Stoneridge: The Supreme Court’s Ruling and Its Impact: Part 6 – Analysis and Conclusion

On January 22, 2008, the immediate impact of Stoneridge began to emerge: The Court entered an order denying certiorari in in the Enron litigation (Regents of the Univ. of Calif. v. Credit Suisse First Boston (USA), Inc., 482 F.3d 372 (5th Cir. 2007)). Accordingly, the Fifth Circuit’s narrow interpretation of Section 10(b) and the reliance element necessary to plead and prove a private damage action for fraud under that section was left standing. At the same time, the Court granted certiorari and then reversed and remanded the decision in the Homestore case (Simpson v. AOL Time Warner, Inc., 482 F.3d 372 (5th Cir. 2007)). This order reversed the ruling of the Ninth Circuit, which had adopted a version of the SEC’s scheme liability theory and the court’s broad reading of reliance under the fraud-on-the-market theory set forth in Basic Inc. v. Levinson, 485 U.S. 224 (1988).

The rulings in Enron and Homestore reiterate the focused, narrow, pro-business nature of the Supreme Court’s ruling in Stoneridge. At the same time, it would be a mistake to view the decision as a simple constriction of Section 10(b). Stoneridge is carefully crafted to preserve the scope of the remedy under Section 10(b), while effectively drawing a bright line test similar to that used by the Second Circuit to give business certainty of application. At the same time, the decision, when read in conjunction with the Court’s earlier opinions in Tellabs, Inc. v. Makor Issues & Rights, Ltd., 127 S.Ct. 2499 (2007) and Dura Pharmaceuticals. v. Broudo, 544 U.S. 336 (2005) suggests that issuers should carefully consider and evaluate how they disclose transactions in the future.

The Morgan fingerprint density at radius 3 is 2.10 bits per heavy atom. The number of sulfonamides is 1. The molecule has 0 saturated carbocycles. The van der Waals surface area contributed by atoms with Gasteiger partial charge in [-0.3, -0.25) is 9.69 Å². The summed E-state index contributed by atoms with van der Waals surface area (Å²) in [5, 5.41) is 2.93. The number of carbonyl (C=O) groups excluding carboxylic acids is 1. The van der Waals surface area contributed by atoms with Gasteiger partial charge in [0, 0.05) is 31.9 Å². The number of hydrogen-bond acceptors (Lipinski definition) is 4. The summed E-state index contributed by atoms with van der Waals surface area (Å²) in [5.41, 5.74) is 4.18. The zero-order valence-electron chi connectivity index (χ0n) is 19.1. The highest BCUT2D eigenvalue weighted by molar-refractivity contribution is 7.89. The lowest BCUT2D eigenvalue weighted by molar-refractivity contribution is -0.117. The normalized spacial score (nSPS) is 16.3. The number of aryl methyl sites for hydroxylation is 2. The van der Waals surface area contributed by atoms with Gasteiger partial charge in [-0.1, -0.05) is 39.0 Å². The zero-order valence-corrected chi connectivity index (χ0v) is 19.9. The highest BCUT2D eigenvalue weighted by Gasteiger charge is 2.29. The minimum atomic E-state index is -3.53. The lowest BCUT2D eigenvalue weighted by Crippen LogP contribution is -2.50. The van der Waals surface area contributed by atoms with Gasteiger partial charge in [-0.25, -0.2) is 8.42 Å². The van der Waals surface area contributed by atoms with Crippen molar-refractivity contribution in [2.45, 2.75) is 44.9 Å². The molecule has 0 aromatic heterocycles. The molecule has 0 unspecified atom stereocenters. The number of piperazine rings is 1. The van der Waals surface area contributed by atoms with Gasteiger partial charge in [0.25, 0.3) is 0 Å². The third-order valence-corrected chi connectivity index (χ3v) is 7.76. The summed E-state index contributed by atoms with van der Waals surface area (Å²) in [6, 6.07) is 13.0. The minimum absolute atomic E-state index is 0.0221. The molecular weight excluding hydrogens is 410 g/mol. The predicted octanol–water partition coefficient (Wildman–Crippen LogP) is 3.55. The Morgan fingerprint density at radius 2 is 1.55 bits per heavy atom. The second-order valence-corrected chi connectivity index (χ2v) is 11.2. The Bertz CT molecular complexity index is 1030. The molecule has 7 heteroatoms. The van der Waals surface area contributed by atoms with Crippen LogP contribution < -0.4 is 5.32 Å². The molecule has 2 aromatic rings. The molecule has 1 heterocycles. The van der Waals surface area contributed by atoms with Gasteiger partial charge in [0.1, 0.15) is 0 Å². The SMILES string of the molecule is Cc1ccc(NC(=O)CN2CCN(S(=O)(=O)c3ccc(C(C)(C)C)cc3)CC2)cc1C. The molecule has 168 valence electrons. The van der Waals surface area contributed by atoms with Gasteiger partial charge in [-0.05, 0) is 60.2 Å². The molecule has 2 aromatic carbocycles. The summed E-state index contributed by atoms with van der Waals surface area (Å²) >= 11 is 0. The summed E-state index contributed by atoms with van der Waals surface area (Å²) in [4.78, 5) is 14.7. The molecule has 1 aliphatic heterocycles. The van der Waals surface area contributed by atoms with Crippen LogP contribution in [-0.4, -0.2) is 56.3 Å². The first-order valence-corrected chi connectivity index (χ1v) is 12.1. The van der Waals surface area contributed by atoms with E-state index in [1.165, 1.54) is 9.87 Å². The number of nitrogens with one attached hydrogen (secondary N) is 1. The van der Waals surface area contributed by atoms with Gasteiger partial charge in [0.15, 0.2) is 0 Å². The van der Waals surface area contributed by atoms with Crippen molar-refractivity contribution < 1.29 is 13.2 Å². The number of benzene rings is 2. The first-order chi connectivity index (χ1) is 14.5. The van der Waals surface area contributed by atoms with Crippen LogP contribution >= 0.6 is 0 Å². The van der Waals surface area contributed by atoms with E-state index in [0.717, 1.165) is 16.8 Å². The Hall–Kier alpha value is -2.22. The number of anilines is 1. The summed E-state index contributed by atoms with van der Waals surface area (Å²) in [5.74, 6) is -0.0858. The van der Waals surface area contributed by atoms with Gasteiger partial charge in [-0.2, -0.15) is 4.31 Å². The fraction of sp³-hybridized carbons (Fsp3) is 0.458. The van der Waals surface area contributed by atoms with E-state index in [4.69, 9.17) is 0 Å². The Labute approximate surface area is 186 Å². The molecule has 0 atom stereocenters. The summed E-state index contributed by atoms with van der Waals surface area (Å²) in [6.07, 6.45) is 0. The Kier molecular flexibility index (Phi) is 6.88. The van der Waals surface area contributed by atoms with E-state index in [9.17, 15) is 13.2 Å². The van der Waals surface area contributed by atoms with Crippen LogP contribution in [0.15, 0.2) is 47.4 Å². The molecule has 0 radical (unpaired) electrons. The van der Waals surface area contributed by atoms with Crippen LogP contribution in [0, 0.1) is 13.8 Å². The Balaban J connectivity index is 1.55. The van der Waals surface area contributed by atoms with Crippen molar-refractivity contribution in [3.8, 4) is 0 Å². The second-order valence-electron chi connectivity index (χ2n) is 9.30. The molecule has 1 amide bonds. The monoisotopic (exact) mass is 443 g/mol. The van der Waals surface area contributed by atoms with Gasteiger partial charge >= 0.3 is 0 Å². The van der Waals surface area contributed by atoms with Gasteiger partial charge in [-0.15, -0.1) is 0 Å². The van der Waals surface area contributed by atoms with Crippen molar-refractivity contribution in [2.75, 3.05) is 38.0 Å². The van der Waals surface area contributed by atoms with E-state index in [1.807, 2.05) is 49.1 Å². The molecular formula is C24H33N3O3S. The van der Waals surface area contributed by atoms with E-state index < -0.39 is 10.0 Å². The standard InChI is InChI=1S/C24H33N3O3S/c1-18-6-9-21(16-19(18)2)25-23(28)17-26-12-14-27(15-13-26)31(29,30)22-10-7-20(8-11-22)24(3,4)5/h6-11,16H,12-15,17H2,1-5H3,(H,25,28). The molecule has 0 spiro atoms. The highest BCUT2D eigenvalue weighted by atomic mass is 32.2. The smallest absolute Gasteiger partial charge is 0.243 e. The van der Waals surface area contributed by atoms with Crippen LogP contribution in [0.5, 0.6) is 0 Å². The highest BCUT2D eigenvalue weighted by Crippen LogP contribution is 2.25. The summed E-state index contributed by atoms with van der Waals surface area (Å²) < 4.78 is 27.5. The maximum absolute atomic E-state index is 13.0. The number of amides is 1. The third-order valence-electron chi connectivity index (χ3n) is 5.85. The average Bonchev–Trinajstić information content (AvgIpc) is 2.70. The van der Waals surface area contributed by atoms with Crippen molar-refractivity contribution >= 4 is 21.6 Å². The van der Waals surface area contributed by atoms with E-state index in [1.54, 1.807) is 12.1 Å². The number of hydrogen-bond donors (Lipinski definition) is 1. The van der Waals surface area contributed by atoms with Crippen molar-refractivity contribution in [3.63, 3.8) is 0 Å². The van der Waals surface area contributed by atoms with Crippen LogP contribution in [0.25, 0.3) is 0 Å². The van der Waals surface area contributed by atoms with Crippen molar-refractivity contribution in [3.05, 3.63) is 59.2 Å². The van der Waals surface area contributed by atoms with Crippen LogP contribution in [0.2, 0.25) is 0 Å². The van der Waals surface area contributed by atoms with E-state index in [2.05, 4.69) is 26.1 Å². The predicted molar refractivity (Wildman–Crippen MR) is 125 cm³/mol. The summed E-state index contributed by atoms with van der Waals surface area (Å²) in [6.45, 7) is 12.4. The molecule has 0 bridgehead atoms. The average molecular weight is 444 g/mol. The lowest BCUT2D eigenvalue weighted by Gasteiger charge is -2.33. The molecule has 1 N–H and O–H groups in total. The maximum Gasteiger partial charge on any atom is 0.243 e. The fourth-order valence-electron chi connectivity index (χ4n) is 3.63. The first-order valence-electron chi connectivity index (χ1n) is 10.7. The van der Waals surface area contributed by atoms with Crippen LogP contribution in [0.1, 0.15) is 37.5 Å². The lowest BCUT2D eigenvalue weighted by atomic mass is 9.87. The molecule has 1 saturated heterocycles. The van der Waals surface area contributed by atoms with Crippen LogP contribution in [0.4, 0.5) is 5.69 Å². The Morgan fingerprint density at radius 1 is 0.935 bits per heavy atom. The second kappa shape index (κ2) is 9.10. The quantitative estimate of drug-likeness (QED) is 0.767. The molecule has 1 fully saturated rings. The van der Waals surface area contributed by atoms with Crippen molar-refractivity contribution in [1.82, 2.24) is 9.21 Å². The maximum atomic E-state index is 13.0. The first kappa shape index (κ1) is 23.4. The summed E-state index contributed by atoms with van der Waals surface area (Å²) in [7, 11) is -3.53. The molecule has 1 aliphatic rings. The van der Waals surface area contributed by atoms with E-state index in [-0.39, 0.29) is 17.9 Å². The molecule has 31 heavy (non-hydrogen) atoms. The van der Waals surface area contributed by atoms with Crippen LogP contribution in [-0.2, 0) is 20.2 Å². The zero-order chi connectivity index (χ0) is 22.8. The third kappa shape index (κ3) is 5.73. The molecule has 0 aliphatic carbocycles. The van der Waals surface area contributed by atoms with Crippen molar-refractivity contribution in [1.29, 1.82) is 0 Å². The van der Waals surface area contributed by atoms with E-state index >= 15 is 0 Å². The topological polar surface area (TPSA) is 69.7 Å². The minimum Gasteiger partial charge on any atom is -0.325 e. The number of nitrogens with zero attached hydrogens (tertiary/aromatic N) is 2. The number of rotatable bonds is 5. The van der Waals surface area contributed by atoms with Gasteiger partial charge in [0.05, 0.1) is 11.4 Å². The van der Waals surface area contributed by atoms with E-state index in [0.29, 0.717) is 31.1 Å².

Initially, Justice Kennedy, in writing for the Court, took great care not to restrict the scope of Section 10(b) or Rule 10b-5. The issue presented to the Court for decision focused on whether certain conduct fell within the parameters of the Section. This approach is consistent with the decision by the Eighth Circuit, which had constricted the scope of the Exchange Act’s catch-all antifraud provision.